In the first 7 days of ICU stay, the mean prescribed total calorie requirement is 1500 kcal/day (25 kcal/kg) for referred and 1600 kcal/day (27 kcal/kg) for non-referred patients.  The mean prescribed total protein requirement is 60 gm/day (1.0g/kg) for referred patients and 56 gm/day (0.9gm/kg) for non-referred patients.

For the referred patients the mean percent adequacy of calorie intake is 85.4% (20-21 kcal/kg) and for protein intake it is 83.3% (0.75g/kg). For the non-referred patients, the mean percent adequacy in calorie intake is lower at 60.3% (15-16 kcal/kg) and adequacy of protein intake is 67.5% (0.55g/kg). There is significant difference in the actual calorie and protein intake between referred and non-referred patients wherein actual calorie and protein intake was higher among referred patients.

tbl02_j001

Adequate intake and mortality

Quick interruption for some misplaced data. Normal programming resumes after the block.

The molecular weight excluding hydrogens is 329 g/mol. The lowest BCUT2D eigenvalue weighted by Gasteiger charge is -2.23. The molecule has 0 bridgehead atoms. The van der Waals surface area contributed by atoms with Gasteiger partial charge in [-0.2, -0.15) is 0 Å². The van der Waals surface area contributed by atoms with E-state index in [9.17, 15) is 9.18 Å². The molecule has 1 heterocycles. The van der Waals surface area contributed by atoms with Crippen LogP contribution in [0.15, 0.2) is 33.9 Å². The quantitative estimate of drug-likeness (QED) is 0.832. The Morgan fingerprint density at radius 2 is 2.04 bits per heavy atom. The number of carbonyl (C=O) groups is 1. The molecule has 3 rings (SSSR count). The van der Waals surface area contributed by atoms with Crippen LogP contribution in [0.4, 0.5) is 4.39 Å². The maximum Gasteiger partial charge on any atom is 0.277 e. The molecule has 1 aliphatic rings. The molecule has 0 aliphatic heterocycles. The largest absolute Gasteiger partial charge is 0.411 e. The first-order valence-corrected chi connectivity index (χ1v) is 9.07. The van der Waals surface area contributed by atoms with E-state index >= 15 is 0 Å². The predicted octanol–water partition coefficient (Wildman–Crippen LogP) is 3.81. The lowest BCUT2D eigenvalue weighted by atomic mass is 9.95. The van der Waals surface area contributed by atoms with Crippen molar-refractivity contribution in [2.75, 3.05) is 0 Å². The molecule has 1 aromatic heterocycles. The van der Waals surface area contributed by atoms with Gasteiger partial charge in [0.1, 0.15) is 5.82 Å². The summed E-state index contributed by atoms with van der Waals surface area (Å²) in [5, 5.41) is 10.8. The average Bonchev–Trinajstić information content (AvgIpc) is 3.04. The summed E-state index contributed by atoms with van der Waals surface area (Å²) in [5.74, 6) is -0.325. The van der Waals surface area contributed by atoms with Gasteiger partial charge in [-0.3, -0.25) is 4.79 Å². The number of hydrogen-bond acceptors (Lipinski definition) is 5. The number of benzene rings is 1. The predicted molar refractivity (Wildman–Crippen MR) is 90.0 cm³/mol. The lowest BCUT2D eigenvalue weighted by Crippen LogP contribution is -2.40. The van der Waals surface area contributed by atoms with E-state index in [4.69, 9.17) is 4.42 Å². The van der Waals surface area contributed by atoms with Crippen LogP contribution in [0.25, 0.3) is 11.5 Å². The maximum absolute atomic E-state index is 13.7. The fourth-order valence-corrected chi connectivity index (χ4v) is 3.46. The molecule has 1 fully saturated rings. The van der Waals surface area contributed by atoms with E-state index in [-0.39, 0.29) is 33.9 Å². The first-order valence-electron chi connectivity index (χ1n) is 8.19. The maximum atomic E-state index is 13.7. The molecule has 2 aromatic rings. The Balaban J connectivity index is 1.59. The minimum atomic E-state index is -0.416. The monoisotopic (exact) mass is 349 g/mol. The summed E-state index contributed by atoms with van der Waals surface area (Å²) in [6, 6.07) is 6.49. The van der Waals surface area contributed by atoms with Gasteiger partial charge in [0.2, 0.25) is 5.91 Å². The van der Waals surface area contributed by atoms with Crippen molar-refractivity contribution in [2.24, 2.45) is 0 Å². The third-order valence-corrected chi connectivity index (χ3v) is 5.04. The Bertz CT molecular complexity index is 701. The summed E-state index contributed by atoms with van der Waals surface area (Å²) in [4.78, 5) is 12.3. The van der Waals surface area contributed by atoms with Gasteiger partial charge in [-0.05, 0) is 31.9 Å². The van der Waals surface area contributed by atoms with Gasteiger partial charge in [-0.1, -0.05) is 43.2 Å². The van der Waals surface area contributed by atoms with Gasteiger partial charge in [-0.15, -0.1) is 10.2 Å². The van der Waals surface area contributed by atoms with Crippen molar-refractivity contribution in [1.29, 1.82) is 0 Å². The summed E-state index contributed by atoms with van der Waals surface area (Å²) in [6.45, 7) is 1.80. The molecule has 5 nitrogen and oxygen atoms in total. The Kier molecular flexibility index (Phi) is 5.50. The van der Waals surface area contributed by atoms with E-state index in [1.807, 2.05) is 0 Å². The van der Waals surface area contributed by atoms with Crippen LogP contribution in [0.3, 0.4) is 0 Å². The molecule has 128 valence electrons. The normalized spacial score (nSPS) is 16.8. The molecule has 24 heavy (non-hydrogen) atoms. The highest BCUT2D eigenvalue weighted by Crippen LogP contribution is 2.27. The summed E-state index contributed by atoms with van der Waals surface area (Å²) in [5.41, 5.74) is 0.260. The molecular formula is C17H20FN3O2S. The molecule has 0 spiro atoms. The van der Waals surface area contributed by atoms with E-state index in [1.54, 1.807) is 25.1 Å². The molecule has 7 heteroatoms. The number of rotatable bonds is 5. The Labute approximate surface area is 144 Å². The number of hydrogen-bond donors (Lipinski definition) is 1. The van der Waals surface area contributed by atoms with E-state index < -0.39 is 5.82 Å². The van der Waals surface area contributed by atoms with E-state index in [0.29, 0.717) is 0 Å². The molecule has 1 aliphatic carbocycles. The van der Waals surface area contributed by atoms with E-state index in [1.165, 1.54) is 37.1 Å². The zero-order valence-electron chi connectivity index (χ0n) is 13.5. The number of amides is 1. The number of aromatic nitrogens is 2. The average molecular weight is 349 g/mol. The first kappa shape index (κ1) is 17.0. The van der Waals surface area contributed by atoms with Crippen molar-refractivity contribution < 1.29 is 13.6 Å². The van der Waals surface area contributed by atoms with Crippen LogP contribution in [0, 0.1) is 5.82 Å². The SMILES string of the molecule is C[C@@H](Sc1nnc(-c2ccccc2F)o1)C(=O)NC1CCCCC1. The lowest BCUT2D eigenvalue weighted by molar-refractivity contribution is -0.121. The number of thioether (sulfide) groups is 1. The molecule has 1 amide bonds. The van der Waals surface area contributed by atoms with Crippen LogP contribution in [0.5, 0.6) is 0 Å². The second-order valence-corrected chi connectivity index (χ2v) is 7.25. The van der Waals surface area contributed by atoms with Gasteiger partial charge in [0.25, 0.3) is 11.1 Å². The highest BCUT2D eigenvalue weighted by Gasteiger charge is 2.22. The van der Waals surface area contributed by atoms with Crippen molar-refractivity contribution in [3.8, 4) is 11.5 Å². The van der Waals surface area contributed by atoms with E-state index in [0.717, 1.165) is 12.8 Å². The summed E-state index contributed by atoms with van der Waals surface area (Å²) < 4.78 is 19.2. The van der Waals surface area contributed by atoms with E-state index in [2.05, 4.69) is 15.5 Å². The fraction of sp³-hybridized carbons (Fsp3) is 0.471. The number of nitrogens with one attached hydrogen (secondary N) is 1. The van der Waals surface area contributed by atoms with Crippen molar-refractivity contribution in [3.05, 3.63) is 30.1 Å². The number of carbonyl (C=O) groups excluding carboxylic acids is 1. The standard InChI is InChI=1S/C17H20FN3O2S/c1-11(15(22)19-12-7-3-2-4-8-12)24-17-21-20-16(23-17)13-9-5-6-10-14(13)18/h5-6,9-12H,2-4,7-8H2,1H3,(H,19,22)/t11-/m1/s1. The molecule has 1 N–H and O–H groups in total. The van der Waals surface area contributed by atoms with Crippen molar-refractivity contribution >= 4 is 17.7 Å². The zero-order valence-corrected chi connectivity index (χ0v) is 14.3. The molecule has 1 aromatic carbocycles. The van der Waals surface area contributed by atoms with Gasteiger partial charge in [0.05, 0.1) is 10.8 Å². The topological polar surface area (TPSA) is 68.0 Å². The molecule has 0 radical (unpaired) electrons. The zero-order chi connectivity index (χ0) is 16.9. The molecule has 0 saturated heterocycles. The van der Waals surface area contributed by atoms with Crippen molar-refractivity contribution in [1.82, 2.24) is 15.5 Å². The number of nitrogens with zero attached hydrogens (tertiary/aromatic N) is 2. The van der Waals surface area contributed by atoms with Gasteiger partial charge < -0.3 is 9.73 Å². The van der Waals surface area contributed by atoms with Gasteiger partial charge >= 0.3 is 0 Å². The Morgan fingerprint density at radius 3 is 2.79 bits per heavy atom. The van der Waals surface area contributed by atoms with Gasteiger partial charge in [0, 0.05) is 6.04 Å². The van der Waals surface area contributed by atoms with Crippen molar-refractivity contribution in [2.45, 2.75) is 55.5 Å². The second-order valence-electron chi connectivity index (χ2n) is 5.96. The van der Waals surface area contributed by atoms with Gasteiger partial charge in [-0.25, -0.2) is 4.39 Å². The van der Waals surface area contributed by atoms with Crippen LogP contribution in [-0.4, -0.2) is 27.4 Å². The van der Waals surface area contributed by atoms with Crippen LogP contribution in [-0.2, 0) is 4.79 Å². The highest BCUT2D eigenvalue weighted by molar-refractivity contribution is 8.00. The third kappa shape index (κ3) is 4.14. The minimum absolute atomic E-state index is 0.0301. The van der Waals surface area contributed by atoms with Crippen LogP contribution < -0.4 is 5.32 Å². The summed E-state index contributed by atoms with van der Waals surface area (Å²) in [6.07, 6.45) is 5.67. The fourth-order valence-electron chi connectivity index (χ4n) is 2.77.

For the patients who were discharged alive, 41/58 (71%) had adequate intake. Of those who had adequate intake 27/41 (66%) were referred to the clinical nutrition team. For the patients who died, 6/22 (27%) had inadequate intake and from these 5/6 (83%) were not referred to the clinical nutrition team.  The odds ratio of patients who had adequate calorie intake to be alive compared to those who had inadequate intake was 0.9 while the odds ratio of patients who had adequate protein intake to be alive compared to those who had inadequate protein intake was 1.00.

Calorie Intake and Clinical Outcome Data (Table 3)

Patients with adequate calorie intake had the following outcomes: a) longer mechanical ventilation days (8 days vs. 4.5 days p=0.008), b) longer length of ICU stay (8 days vs. 4 days, p=0.002) and longer length of hospital stay (17 days vs. 14 days, p=0.015). Those who were discharged alive had a) more mechanical ventilation days (7.5 vs. 5 days, p=0.012), b) more prolonged ICU stay (9 vs. 4 days, p=0.002) and c) more prolonged hospital stay (19 vs. 14 days, p=0.008).

tbl03_j001

Protein Intake and Clinical Outcome Data (Table 4)

Patients with adequate protein intake had longer length of ICU stay (8 days vs. 4 days, p=0.005). For the patients who were discharged alive there were more ICU days (9 vs. 4 days, p=0.006) and there was longer hospital stay (6 days vs. 0, p<0.001).